36 will be shown at Alliance Francaise on June 30 and July 1. Go to!/36exp

Four Stations

Four short stories, four regions, one movie. Boonsong Nakphoo subscribes to the social-realist school of cinema that looks at the plight of small, ordinary, perpetually underprivileged people, and his new film Satanee See Pak (Four Stations) is exactly that _ times four.

Making such a commercially unattractive movie is a trial, but to bring the finished film to the audience is another, perhaps even more tiring.

Four Stations has been showing at Lido Theatre in Siam Square for five days _ its final screening is this evening at 6.30pm. Boonsong was able to make the film, which strings together four short stories by four master writers, with the support of the Thai Khem Kang fund given out by the Ministry of Culture two years ago. To give his movie a chance to reach the viewers, the director decided to rent out one slot a day from Lido, at the cost of 5,000 baht per day.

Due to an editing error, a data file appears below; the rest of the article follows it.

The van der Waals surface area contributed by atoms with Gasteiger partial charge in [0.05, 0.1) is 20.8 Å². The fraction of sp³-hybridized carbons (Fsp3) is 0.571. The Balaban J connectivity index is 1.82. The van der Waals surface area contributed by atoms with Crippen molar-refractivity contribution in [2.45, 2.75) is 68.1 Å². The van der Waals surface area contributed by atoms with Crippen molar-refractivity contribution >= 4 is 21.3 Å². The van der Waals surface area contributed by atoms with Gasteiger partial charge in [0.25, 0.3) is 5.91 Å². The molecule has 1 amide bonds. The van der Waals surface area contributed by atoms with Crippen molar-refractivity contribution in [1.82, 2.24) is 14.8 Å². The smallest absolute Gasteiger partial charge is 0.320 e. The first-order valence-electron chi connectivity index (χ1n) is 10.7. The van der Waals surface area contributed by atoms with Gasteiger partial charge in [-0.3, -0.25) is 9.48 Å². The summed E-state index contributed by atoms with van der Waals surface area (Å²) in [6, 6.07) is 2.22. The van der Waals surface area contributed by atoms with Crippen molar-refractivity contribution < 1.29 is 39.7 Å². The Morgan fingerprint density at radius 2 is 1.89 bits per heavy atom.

(At Lido, if a film comes in a 35mm format, the cinema may agree to show it and the revenue from the ticket sales is divided between the theatre and the film-maker; but if a film arrives in a digital format, as most independent films do, the cinema may ask the film-maker to book a whole slot for a price).

"It's not easy. Though my film attracts people, it's still not enough to cover the screening cost," says Boonsong, a director whose previous film Poor People The Great is a story of a farming family in his home town.

"Initially I went to a cineplex operator to get my film released there, but I couldn't convince them my film would have strong PR that could bring in a lot of people. So I ended up at Lido, who's helpful, but I still wish there would be more people showing up."